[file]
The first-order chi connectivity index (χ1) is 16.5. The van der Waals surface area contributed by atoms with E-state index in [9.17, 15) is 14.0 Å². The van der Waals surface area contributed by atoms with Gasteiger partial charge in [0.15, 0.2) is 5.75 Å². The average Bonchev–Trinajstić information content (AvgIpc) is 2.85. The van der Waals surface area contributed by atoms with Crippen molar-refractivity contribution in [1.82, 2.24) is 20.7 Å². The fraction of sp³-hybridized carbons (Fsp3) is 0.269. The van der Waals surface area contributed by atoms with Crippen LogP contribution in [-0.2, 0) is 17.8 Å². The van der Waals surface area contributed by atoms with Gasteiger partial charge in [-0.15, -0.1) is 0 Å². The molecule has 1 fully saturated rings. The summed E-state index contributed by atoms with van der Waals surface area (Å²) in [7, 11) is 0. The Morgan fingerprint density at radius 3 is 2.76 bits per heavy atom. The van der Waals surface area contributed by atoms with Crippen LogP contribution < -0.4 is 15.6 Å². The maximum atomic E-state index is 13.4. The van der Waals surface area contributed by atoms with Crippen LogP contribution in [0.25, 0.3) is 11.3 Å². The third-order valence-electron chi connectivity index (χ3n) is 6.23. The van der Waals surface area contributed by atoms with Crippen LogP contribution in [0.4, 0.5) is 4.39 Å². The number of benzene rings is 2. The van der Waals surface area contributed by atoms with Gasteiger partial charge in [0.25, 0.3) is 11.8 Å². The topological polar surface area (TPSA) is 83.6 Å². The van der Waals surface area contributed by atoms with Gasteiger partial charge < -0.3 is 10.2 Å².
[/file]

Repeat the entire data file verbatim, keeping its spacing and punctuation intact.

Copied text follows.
The first-order chi connectivity index (χ1) is 16.5. The van der Waals surface area contributed by atoms with E-state index in [9.17, 15) is 14.0 Å². The van der Waals surface area contributed by atoms with Gasteiger partial charge in [0.15, 0.2) is 5.75 Å². The average Bonchev–Trinajstić information content (AvgIpc) is 2.85. The van der Waals surface area contributed by atoms with Crippen molar-refractivity contribution in [1.82, 2.24) is 20.7 Å². The fraction of sp³-hybridized carbons (Fsp3) is 0.269. The van der Waals surface area contributed by atoms with Crippen LogP contribution in [-0.2, 0) is 17.8 Å². The van der Waals surface area contributed by atoms with Gasteiger partial charge in [-0.15, -0.1) is 0 Å². The molecule has 1 fully saturated rings. The summed E-state index contributed by atoms with van der Waals surface area (Å²) in [7, 11) is 0. The Morgan fingerprint density at radius 3 is 2.76 bits per heavy atom. The van der Waals surface area contributed by atoms with Crippen LogP contribution < -0.4 is 15.6 Å². The maximum atomic E-state index is 13.4. The van der Waals surface area contributed by atoms with Crippen LogP contribution in [0.25, 0.3) is 11.3 Å². The third-order valence-electron chi connectivity index (χ3n) is 6.23. The van der Waals surface area contributed by atoms with Crippen LogP contribution in [0.4, 0.5) is 4.39 Å². The number of benzene rings is 2. The van der Waals surface area contributed by atoms with Gasteiger partial charge in [0.25, 0.3) is 11.8 Å². The topological polar surface area (TPSA) is 83.6 Å². The van der Waals surface area contributed by atoms with Gasteiger partial charge < -0.3 is 10.2 Å².